Mattias Grafström confirmed as FIFA Secretary General. X/@FIFAcom

Having been named as FIFA's interim secretary general last October, Mattias Grafström was formally appointed to the position by the FIFA Council in Bangkok on Wednesday ahead of the 74th FIFA Congress.

Senegalese Fatma Samoura had assumed the role in 2016 and announced in June 2023 that she would step down at the end of the year. However, she was replaced ahead of schedule on an interim basis by her deputy Grafström.

Viewed as an ally of FIFA President Gianni Infantino, Grafström joined FIFA as deputy director of its legal division in 2016 after the Swiss succeeded Sepp Blatter. He was soon promoted to be Samoura's deputy and has now assumed the number two position at football's world governing body.

The dual Swedish and Dutch national said, "I am humbled and deeply honoured to have been appointed FIFA Secretary General and I would like to thank the FIFA President, Gianni Infantino, the Confederation Presidents, the Vice-Presidents and the members of FIFA Council for having trusted me to serve football in such an important position.

“Football is my passion since I was born. I started playing it as a child and worked in football all my life at all different levels. There are therefore no words to express my feelings as I accept with pride and with a great sense of responsibility, the biggest challenge of my professional life. Together with the FIFA team, I will of course dedicate myself more than ever to the service of our beautiful game of football, FIFA and its 211 Member Associations."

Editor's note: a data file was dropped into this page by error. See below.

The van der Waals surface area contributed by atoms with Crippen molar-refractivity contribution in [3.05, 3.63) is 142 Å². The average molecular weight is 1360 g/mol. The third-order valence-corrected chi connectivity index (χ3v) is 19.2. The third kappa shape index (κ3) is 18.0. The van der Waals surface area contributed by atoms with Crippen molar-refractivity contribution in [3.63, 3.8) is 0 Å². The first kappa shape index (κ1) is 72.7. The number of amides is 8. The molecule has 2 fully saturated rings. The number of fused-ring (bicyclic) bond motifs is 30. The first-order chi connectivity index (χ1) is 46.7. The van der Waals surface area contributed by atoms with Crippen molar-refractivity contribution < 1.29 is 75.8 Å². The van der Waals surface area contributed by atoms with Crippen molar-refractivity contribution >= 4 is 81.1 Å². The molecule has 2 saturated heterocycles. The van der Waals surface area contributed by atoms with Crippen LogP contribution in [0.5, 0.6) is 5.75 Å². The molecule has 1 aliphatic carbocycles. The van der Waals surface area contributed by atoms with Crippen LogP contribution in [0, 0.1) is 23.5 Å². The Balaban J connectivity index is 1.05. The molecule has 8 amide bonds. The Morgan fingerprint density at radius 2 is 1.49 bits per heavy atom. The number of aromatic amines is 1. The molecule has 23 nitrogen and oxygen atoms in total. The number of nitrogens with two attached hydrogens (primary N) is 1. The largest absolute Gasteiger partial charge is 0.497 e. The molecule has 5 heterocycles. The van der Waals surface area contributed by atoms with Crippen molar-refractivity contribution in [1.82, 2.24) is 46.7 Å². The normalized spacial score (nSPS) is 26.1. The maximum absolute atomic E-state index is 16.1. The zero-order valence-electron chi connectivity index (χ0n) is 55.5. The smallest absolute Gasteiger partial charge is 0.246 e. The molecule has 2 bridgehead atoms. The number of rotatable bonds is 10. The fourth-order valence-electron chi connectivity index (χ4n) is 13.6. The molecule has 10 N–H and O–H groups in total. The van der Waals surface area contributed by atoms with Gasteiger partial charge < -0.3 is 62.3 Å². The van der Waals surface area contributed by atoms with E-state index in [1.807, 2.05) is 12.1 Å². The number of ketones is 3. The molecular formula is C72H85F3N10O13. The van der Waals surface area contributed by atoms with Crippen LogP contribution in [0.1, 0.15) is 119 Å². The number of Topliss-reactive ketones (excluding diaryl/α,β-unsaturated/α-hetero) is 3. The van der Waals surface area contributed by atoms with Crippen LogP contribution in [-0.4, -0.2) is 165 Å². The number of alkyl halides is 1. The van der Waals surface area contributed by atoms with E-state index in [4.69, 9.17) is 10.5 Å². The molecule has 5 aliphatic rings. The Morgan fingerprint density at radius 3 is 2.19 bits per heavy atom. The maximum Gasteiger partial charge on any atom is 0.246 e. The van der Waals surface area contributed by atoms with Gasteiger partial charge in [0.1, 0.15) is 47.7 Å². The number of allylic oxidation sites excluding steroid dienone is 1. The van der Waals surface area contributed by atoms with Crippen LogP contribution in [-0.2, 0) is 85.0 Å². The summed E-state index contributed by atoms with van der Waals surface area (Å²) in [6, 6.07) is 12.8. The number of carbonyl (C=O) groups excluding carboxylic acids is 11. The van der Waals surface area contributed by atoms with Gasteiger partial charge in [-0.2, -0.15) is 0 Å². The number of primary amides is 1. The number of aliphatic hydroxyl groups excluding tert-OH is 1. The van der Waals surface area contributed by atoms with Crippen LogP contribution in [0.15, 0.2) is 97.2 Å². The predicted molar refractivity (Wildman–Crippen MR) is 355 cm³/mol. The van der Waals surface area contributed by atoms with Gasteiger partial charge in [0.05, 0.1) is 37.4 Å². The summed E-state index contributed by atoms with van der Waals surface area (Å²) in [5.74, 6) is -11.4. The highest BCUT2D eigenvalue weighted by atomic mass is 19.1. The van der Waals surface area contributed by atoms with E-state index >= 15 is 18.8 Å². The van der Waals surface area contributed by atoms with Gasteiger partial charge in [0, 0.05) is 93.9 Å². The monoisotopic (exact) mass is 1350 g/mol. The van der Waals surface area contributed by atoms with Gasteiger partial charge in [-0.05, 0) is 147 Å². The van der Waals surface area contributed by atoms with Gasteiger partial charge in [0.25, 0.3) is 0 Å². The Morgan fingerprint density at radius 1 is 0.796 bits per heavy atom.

Mattias Grafström at a FIFA World Cup national team workshop in Doha in July 2022. KARIM JAAFAR/AFP via Getty Images
Mattias Grafström at a FIFA World Cup national team workshop in Doha in July 2022. KARIM JAAFAR/AFP via Getty Images

As well as the FIFA Congress, which gets underway on Friday, Grafström faces immediate challenges regarding the new format of the FIFA Club World Cup. Last week, the World Leagues Association (WLA) and players' union FIFPRO claimed the football calendar was "beyond saturation" and asked FIFA to move the 32-team competition - currently scheduled for 13 June-15 July next year - or face legal action.

In a robust response, Grafström said, "We reject any suggestion or inference that FIFA is somehow 'imposing' the International Match Calendar (IMC) on the football community without adequate consultation or to suit its own 'business strategy'." He also pointed out that WLA members, including the English Premier League, had organised summer competitions in recent years without complaint.